In our study, both IBS and IBD patients demonstrated similar negative correlations between psychological symptoms and HRQOL and between GI symptoms and HRQOL. The key difference between IBS and IBD was that while both patient groups showed positive correlations between GI symptom burden and psychological distress, there was a substantially greater association in IBD compared with IBS. In IBD patients, there was a significant indirect effect of GI symptom severity on HRQOL that was mediated by increased psychological distress. In contrast, there was less of a relationship between GI symptoms and psychological distress in IBS. Psychological distress was less dependent on GI symptom severity in IBS than IBD even though the degree that psychological distress impacted HRQOL was similar. These results suggest that psychological distress is related to worsening GI symptoms in IBD patients and therefore may improve with relief of GI symptoms.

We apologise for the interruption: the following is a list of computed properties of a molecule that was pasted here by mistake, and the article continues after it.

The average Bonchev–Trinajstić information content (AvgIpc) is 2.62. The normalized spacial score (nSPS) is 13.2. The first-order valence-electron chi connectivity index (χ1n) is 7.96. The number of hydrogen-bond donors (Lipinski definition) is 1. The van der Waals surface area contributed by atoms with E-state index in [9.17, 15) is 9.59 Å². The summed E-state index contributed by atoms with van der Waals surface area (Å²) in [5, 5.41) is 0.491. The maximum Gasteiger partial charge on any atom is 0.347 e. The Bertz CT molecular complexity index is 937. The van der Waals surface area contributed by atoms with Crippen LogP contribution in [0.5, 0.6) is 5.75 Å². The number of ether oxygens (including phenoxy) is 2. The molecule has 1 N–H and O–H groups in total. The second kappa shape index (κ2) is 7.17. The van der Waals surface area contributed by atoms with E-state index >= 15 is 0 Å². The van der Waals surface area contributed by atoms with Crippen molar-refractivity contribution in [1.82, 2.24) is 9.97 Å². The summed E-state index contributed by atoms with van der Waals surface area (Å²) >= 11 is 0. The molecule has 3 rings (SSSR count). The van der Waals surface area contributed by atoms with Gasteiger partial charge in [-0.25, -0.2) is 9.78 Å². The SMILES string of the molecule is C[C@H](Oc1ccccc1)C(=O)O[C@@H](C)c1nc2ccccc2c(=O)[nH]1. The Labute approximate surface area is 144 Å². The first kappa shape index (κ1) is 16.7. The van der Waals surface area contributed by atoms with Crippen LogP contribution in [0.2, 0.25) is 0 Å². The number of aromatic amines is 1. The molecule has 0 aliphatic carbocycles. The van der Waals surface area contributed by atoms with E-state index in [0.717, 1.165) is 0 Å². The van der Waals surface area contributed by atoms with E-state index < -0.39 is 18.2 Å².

Our finding of worsening GI symptoms being associated with psychological stress in IBD is supported by previous studies (10,2527). These studies demonstrated a temporal relationship where psychological distress (10,2527) and acute life stressors (10,27) or having high perceived stress (28) resulted in worsening of IBD symptoms and subsequently a disease flare. While our study used a statistically weighted latent composite variable to measure general GI symptoms, several studies assessing IBD symptom severity with validated disease-specific tools have found a comparable association of psychological factors and GI symptoms. A potentially important issue in IBD is that disease-related concerns or fears about disabling consequences such as colectomy or ileostomy, or cancer, can impact severity and psychological distress and this may be especially true for more severe patients. This may be a more significant factor in IBD patients due to the greater actual risk of serious consequences, although IBS patients also show significant illness-related fears that are significantly associated with global symptom ratings (29). Overall, life stress and psychological symptoms appear to positively correlate with GI symptom severity in IBD.